The Daily Grind Video

Imagine this: at a young age, you and your friend start up a pop group together. Your group releases an album, and your band becomes one of the biggest acts in your country.

Your group’s album is a huge success, and you travel all around the world.

And then the group gets dismantled and you decide to start from scratch in another continent.

Sounds implausible, doesn’t it?

Well tell that to Tola.

At the age of 13, Tola was the lead singer of Blog 27, a rebellious Poland-based pop group she formed with childhood friend, Ala.

In 2005, the group released their debut album, <LOL>, which was a smash hit, going double-platinum in Poland.

Although successful both commercially and critically — Tola is the youngest MTV Europe Music Awards winner ever, winning the

Best Polish Act award at the age of 13 — the group was controversial at the time due to their rebellious content. 
Ala left the group after the success of their debut album. Tola dropped one more Blog 27 album, which included the smash hit “Cute, I’m not cute” (3.5 million views on YouTube), before leaving it all behind by moving to L.A. in 2008 to attend The Academy of Music at Hamilton High School, spending most of the money she made from Blog 27.

Now, close to four years later, she is ready to jump right back in the music business. She has spent her time in America sculpting her craft.

Last year, she debuted her new style in “Muse” and recently her and some of her friends shot a video for the catchy “Let it Go.” 

Both songs come from her self-written and home-recorded demo, Mental Detox

She has some story to tell. And she’s ready to tell it. Check it out down below!

GlobalGrind: How did you find your way to L.A.?

Tola: After all the success that happened with Blog 27, I decided that I wanted to learn new things, to be in a different environment and to just try it here. This has been my dream ever since I was little. After Blog 27, I felt like I was ready. Also, I felt like it was time to go because I wanted to go to school here; I wanted to go to high school here to feel the energy. So I basically spent all of my money that I made from touring and from royalties to move here. My parents also support me a lot. They sold our apartment and they moved in with my grandparents just so I could go to school here. It was hard in the beginning. At first my dad moved in with me for a couple of months. And then he moved back to Poland, then my mom came. Then when I got the green card, I was able to be here by myself. I got my driver’s license; I was independent. I was 17 when I started living by myself and my parents moved back to Poland because they had to work. I finished Hamilton, a performing arts school in L.A. I studied technology, which is just like music programming and production, Pro Tools, Logic and all that kind of stuff, which really helped me to focus on my own music and produce my own songs.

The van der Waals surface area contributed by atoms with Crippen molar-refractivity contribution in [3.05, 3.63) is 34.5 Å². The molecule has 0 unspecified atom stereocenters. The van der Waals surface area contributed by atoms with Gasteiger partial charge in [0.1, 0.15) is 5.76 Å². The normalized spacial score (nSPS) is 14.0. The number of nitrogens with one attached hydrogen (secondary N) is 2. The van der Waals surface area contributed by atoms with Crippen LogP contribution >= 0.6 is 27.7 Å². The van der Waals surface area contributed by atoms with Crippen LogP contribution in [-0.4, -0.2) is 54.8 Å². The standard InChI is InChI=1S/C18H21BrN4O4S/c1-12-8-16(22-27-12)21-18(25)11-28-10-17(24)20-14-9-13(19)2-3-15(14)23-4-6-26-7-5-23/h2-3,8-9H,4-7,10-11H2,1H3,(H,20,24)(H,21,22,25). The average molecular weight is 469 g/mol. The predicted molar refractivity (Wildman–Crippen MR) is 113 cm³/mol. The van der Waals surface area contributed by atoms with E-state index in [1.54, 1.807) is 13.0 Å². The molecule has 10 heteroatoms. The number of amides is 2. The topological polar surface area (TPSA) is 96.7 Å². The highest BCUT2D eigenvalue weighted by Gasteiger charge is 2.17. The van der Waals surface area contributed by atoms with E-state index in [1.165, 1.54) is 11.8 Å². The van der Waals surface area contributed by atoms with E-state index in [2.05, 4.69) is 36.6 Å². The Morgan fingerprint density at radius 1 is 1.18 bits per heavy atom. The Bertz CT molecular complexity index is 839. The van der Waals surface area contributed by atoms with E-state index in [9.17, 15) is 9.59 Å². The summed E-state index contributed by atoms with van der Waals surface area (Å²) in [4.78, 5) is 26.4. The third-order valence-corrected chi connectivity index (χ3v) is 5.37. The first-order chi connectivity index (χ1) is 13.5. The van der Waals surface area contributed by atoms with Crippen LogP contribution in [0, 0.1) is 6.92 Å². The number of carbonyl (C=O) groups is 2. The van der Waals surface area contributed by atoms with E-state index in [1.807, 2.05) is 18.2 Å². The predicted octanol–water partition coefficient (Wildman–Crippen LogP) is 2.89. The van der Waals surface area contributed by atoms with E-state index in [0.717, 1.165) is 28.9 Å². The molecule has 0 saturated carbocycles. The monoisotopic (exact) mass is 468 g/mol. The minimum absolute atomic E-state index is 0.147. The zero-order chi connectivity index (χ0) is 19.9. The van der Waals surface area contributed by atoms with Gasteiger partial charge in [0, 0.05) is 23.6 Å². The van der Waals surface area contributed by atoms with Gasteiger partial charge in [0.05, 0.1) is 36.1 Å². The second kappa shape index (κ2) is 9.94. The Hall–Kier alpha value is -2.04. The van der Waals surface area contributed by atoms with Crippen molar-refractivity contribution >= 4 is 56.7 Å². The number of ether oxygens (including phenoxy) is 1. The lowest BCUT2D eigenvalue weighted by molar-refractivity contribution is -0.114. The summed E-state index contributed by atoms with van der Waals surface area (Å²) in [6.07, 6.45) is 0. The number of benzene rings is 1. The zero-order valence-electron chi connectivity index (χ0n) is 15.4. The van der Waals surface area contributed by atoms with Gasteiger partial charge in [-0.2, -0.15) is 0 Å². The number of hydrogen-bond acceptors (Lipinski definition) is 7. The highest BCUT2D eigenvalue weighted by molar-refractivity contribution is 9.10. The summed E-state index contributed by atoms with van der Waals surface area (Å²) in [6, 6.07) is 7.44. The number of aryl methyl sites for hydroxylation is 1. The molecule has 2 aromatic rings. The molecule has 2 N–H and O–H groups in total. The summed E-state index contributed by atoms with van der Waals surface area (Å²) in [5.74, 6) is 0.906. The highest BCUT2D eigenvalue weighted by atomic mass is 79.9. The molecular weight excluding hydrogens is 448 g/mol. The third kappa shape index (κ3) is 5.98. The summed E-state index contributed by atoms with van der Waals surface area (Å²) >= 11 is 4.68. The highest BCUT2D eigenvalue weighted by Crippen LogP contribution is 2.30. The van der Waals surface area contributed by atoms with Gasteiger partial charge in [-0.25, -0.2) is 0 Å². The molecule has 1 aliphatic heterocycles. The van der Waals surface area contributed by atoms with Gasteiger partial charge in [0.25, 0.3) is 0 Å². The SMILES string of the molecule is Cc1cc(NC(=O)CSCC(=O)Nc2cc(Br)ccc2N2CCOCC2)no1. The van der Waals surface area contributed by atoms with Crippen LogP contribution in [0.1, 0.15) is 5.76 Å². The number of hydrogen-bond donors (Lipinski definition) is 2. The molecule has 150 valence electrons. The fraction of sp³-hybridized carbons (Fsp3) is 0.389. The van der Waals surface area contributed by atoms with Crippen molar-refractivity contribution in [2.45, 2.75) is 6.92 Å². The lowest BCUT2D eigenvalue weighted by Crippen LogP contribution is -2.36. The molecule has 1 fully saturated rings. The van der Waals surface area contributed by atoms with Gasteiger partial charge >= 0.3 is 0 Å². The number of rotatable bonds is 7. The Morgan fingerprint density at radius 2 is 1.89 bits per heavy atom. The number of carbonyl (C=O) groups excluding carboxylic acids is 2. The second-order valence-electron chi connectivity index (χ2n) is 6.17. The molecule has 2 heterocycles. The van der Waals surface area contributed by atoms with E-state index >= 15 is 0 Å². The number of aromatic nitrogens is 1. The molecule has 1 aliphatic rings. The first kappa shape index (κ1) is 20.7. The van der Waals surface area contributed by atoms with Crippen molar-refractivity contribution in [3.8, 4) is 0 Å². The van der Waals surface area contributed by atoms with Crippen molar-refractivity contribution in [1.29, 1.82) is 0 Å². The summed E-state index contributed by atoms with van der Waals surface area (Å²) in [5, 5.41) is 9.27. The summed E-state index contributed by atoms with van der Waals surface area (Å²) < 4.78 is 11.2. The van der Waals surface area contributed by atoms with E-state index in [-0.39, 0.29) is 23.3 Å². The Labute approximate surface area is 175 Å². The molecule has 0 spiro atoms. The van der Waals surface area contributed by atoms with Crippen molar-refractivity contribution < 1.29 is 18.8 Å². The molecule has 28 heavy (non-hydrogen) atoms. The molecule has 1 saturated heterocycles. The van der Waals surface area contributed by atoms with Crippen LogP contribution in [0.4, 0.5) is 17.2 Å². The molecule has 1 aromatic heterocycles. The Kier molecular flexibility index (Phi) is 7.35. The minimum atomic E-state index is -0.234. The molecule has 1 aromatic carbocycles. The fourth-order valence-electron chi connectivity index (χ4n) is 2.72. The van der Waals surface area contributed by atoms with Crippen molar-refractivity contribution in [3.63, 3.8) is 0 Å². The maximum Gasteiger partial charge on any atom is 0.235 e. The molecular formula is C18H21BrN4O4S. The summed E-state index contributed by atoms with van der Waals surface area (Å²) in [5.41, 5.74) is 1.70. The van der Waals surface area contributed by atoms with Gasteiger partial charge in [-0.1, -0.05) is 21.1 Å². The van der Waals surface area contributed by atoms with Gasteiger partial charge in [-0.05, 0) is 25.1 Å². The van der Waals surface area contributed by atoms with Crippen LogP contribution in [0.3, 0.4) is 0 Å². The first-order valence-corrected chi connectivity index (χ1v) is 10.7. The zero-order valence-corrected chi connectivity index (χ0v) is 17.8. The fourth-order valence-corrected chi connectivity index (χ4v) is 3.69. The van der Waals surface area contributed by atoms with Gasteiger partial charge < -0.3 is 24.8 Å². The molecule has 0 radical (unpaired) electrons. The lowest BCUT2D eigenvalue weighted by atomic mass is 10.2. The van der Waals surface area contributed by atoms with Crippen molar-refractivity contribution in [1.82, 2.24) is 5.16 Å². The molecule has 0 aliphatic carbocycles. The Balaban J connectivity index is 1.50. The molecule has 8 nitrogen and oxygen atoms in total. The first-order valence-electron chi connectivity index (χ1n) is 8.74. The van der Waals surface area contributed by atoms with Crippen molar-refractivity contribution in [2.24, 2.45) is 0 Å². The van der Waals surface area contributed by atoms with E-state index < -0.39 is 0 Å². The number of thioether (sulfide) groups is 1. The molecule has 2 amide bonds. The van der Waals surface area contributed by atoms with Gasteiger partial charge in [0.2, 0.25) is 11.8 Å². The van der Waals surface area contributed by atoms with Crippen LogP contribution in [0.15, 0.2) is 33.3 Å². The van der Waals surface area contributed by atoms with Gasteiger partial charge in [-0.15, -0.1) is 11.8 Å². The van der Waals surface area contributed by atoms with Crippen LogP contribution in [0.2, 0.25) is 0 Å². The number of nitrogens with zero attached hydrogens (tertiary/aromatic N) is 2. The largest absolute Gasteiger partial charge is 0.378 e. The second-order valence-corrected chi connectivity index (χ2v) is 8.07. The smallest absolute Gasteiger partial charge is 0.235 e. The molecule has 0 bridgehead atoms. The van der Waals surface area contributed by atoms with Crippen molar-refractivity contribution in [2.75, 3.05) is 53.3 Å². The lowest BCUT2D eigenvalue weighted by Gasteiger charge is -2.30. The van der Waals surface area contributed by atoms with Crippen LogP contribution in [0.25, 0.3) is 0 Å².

You were pretty big in your country, why did you give that up to come here?

I get that question a lot. My friends who are musicians here in L.A, they never really understand why I don’t go back and play huge shows and sell thousands of albums, and I tell them that to me it’s not about the fame and just being successful. Success is not the most important thing to me. I just want to grow as an artist, and I wanna have a challenge in my life. It’s 10 times harder to make it here then it is in Poland. That’s why I want to do it here, if you make it here, you make it anywhere.

Also, I have done so much in Poland and in Europe that I felt like I kind of stopped growing. And honestly I wanted to do bigger things and harder things.  

How do you feel about your Blog 27 music?

Well, it was good at that time. I wouldn’t say I’m ashamed of this or I regret any of it, because it brought me to where I am right now. But, it’s definitely not the style I’d want to do at the moment.

What’s the style you’re trying to do now?